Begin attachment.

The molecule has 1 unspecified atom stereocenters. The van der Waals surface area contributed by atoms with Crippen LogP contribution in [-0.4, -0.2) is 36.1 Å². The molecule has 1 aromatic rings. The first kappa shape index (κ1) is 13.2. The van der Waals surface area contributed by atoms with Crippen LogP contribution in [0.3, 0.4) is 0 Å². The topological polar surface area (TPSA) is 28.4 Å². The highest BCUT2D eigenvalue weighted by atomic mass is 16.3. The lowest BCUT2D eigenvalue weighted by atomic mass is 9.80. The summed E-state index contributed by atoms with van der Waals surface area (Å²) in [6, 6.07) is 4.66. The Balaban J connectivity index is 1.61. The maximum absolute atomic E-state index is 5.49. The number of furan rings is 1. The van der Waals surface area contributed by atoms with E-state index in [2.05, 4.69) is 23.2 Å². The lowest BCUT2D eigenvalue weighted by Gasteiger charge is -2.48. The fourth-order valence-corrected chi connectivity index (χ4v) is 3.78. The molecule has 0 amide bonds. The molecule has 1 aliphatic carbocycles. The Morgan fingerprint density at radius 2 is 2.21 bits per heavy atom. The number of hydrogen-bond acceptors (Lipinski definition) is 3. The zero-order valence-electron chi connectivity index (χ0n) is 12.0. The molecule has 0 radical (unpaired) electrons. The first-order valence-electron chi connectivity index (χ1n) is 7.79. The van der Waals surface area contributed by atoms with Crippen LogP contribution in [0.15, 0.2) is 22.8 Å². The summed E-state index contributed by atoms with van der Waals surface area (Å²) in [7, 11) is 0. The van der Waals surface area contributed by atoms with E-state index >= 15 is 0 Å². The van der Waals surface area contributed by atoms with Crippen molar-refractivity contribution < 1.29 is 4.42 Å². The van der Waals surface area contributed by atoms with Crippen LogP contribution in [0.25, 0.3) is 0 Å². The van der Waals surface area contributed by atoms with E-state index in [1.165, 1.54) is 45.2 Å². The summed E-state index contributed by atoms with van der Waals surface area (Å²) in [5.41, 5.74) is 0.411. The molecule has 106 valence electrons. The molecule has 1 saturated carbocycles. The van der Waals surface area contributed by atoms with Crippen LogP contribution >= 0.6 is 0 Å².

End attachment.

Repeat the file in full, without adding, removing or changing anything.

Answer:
The molecule has 1 unspecified atom stereocenters. The van der Waals surface area contributed by atoms with Crippen LogP contribution in [-0.4, -0.2) is 36.1 Å². The molecule has 1 aromatic rings. The first kappa shape index (κ1) is 13.2. The van der Waals surface area contributed by atoms with Crippen LogP contribution in [0.3, 0.4) is 0 Å². The topological polar surface area (TPSA) is 28.4 Å². The highest BCUT2D eigenvalue weighted by atomic mass is 16.3. The lowest BCUT2D eigenvalue weighted by atomic mass is 9.80. The summed E-state index contributed by atoms with van der Waals surface area (Å²) in [6, 6.07) is 4.66. The Balaban J connectivity index is 1.61. The maximum absolute atomic E-state index is 5.49. The number of furan rings is 1. The van der Waals surface area contributed by atoms with E-state index in [2.05, 4.69) is 23.2 Å². The lowest BCUT2D eigenvalue weighted by Gasteiger charge is -2.48. The fourth-order valence-corrected chi connectivity index (χ4v) is 3.78. The molecule has 0 amide bonds. The molecule has 1 aliphatic carbocycles. The Morgan fingerprint density at radius 2 is 2.21 bits per heavy atom. The number of hydrogen-bond acceptors (Lipinski definition) is 3. The zero-order valence-electron chi connectivity index (χ0n) is 12.0. The molecule has 0 radical (unpaired) electrons. The first-order valence-electron chi connectivity index (χ1n) is 7.79. The van der Waals surface area contributed by atoms with Crippen LogP contribution in [0.15, 0.2) is 22.8 Å². The summed E-state index contributed by atoms with van der Waals surface area (Å²) in [7, 11) is 0. The van der Waals surface area contributed by atoms with E-state index >= 15 is 0 Å². The van der Waals surface area contributed by atoms with Crippen molar-refractivity contribution < 1.29 is 4.42 Å². The van der Waals surface area contributed by atoms with Crippen LogP contribution in [0.25, 0.3) is 0 Å². The van der Waals surface area contributed by atoms with E-state index in [1.165, 1.54) is 45.2 Å². The summed E-state index contributed by atoms with van der Waals surface area (Å²) in [5.41, 5.74) is 0.411. The molecule has 106 valence electrons. The molecule has 1 saturated carbocycles. The van der Waals surface area contributed by atoms with Crippen LogP contribution >= 0.6 is 0 Å².